As many of you probably already know by now, business magnate—or magnet, as he would prefer to be called—Elon Musk appeared on the 1,169th installment of the podcast “The Joe Rogan Experience.” The episode consisted of two and a half hours of scientific, existential and metaphysical discussions between Rogan and Musk, talking mainly about the fascinating yet dangerous world of Artificial Intelligence (A.I.), the numerous advancements in energy use and sustainability and the future of mankind as a whole. Oh. They also half-smoked a blunt on air. As per usual, the internet exploded with memes about the occurrence, news outlets jumped on the importunity to scrutinize Musk, while at the same time Tesla stock was plummeting. Outrage, drama and turmoil—everyone was freaking out. I am an enormous fan of Musk as a thinker, a visionary and an entrepreneur, so I was really interested in figuring out how other fans of the guy felt about whole story. In a conversation I had with a close friend, also part of the Musk fan club, he revealed to me how disappointed and let down he felt. “That’s why it’s dangerous to meet your idols,” he exclaimed at the end of our conversation. After that instance, however, a question arose in my mind: should you ever meet the people you idolize?
I remember in high school I used to take pride in the fact that most, if not all, of the people I looked up to had either been assassinated, driven mad or had extensive FBI files written about them. However, as I ruminated on this attitude through the years, I realized that I had never met any of these people in person. In most cases, I only ever knew one thing about them and that was basically the reason why I was awestruck by them. I knew nothing about their personal lives, their political views, their societal predispositions. Being so completely unaware of the intricacies of their lives at first made me feel a little weird; why would I be so enthusiastic about being supportive of someone without having the faintest idea of their character? Anyone who has ever watched any reality TV show might be wondering the exact same thing. After all, that’s the essence of fame: public estimation of someone as seen or judged by people in general. “In general” is key here. Most people can be perceived as good “in general.” Therefore, my overall conclusion was the celebrity is all pretty superficial. Yet that still did not answer my original inquiry.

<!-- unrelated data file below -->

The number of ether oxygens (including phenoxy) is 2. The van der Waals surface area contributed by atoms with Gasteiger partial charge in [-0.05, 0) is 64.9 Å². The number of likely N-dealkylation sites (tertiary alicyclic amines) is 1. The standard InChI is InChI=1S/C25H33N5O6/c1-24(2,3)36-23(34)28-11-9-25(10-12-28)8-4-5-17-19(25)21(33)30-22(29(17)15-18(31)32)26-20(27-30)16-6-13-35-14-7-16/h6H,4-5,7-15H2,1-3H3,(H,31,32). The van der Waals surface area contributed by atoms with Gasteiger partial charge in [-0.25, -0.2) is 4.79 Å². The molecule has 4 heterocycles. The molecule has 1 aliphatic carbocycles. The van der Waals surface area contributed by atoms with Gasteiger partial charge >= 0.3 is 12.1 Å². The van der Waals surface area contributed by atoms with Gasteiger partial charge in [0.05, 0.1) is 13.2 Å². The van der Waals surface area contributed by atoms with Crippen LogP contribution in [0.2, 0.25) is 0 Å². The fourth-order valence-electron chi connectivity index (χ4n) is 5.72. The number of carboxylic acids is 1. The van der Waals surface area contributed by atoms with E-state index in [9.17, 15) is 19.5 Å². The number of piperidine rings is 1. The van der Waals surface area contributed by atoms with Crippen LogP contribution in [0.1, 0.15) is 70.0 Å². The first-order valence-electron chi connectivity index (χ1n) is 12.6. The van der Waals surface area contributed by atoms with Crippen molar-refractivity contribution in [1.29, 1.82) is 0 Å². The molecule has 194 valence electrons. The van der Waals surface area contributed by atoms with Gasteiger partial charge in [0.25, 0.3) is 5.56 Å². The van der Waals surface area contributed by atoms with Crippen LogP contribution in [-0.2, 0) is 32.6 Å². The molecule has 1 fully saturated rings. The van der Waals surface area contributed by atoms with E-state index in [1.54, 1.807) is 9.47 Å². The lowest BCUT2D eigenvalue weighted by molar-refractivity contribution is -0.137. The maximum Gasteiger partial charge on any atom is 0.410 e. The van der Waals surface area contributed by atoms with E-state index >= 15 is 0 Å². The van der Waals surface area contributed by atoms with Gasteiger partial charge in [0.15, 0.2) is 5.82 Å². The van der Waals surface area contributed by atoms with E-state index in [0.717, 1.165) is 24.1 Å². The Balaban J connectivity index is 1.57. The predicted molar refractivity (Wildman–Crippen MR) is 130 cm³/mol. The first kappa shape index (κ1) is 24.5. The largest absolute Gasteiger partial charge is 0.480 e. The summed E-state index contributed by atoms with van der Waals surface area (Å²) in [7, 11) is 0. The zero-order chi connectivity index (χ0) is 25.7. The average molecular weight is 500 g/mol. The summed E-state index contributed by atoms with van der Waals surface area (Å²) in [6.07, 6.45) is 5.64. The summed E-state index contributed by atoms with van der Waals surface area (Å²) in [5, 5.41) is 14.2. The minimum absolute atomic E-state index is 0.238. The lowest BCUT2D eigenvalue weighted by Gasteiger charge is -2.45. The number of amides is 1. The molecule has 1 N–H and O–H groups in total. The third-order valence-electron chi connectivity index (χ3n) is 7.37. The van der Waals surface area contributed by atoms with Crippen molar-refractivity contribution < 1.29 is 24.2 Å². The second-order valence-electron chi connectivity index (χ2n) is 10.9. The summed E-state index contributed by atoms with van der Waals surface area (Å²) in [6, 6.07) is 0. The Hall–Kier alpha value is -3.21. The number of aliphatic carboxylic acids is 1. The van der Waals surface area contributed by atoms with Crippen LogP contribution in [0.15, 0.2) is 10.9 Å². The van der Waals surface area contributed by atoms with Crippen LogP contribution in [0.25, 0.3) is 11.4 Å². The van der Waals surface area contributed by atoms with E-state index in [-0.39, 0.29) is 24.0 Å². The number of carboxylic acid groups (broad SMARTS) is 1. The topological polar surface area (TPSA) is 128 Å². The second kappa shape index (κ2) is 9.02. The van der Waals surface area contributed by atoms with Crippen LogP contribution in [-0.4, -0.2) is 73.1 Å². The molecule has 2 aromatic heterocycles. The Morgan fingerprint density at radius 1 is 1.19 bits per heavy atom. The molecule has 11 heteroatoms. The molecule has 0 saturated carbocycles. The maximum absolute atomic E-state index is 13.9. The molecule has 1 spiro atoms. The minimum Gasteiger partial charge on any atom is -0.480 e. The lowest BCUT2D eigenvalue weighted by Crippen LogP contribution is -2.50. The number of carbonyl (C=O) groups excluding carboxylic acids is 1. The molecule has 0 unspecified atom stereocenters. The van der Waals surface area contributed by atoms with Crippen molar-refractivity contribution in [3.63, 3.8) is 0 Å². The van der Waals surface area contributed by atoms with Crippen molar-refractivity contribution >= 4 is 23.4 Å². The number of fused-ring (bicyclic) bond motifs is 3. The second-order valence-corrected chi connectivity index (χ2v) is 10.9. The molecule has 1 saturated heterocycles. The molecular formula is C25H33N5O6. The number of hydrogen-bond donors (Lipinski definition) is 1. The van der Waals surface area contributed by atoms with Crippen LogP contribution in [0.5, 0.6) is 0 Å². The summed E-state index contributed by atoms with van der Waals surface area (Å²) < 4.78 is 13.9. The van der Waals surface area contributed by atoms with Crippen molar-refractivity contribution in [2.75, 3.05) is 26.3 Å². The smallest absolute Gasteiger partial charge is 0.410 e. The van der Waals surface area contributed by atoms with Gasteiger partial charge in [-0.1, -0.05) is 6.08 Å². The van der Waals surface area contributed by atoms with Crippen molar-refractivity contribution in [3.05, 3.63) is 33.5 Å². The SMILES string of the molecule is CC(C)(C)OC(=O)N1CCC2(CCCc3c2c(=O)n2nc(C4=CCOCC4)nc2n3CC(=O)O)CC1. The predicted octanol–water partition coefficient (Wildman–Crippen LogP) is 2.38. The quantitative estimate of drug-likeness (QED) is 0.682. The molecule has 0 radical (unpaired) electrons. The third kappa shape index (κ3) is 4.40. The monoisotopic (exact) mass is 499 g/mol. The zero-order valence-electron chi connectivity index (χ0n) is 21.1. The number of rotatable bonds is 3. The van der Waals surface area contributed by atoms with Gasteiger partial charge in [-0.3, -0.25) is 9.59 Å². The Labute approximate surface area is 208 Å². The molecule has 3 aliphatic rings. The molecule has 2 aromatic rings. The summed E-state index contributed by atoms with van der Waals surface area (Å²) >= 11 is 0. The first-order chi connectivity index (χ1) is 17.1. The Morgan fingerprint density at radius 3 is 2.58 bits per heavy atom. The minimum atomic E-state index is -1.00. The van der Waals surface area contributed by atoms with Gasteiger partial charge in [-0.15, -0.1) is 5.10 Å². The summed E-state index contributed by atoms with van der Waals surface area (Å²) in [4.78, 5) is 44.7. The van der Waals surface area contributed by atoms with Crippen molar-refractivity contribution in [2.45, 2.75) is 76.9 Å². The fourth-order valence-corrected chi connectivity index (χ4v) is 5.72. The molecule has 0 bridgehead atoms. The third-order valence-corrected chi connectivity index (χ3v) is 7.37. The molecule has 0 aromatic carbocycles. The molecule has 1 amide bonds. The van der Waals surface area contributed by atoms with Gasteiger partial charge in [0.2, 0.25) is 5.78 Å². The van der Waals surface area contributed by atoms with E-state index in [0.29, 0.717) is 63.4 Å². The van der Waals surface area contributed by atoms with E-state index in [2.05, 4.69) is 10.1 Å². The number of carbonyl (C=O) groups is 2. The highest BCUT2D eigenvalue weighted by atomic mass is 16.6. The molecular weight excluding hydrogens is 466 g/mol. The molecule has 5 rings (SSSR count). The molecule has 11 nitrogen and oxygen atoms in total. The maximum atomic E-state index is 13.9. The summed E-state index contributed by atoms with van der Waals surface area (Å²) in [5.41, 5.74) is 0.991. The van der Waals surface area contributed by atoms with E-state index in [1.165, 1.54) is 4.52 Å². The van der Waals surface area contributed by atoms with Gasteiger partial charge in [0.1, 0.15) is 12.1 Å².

Back in 2010, the National Visionary Leadership Project (NVLP) conducted an extensive interview with Dr. Maya Angelou, one that covered a plethora of topics. At one point during the interview, Dr. Angelou was asked, “what should young people know about Malcolm X?” She promptly responded that “they should know he had an incredible sense of humor. They should know that about Martin [Luther King], too. Martin had an incredible sense of humor.” She then proceeded to explain that one of the gravest mistakes that historians, social historians in particular, make is that they recreate historical figures as larger than life, “[…] which puts the person beyond the reach of the young person. I wrestled with the idea behind Dr. Angelou’s words for many days. Do not get me wrong, I agreed with her wholeheartedly, but I just could not bear the idea that by idolizing another individual we automatically place them and their opus on such a high pedestal that makes them untouchable and god-like, if you will.”
Wanting to meet someone you idolize is expected. After all, you admire and look up to whoever that person is. Nevertheless, the fear that you will be disappointed/underwhelmed after such a meeting is always lingering in the back of your mind. If there is anything I learned from the recent events involving Elon Musk and my own admiration of “iconic” individuals, that fear is based on the concept that the person you are so fond of is perfect. Spoiler alert: they are not.
So, in response to all the media drama, the social media drama and my fellow Elon Musk fans, yes, it is extremely dangerous to meet/learn more about your idols. You will actually figure out that they are flawed, mortal and imperfect. They do not lead extravagant lives full of green lights and rainbows and money. They work, they struggle with life and they fail. That last one they do quite often actually. If you are willing to accept that reality, then you might very well become someone iconic yourself.